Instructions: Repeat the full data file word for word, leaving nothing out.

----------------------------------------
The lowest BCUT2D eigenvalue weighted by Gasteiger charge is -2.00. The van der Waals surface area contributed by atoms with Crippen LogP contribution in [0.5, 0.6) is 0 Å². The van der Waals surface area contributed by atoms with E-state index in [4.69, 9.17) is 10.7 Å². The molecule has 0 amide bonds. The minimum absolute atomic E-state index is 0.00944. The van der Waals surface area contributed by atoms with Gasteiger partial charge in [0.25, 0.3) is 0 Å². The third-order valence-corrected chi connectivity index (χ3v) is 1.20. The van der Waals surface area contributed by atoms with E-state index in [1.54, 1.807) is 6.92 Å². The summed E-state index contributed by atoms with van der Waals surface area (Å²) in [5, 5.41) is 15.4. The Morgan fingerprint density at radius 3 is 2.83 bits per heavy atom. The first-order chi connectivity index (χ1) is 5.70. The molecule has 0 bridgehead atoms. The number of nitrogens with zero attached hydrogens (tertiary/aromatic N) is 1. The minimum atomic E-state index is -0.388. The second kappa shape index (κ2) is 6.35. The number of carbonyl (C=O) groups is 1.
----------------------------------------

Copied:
The lowest BCUT2D eigenvalue weighted by Gasteiger charge is -2.00. The van der Waals surface area contributed by atoms with Crippen LogP contribution in [0.5, 0.6) is 0 Å². The van der Waals surface area contributed by atoms with E-state index in [4.69, 9.17) is 10.7 Å². The molecule has 0 amide bonds. The minimum absolute atomic E-state index is 0.00944. The van der Waals surface area contributed by atoms with Gasteiger partial charge in [0.25, 0.3) is 0 Å². The third-order valence-corrected chi connectivity index (χ3v) is 1.20. The van der Waals surface area contributed by atoms with E-state index in [1.54, 1.807) is 6.92 Å². The summed E-state index contributed by atoms with van der Waals surface area (Å²) in [5, 5.41) is 15.4. The Morgan fingerprint density at radius 3 is 2.83 bits per heavy atom. The first-order chi connectivity index (χ1) is 5.70. The molecule has 0 bridgehead atoms. The number of nitrogens with zero attached hydrogens (tertiary/aromatic N) is 1. The minimum atomic E-state index is -0.388. The second kappa shape index (κ2) is 6.35. The number of carbonyl (C=O) groups is 1.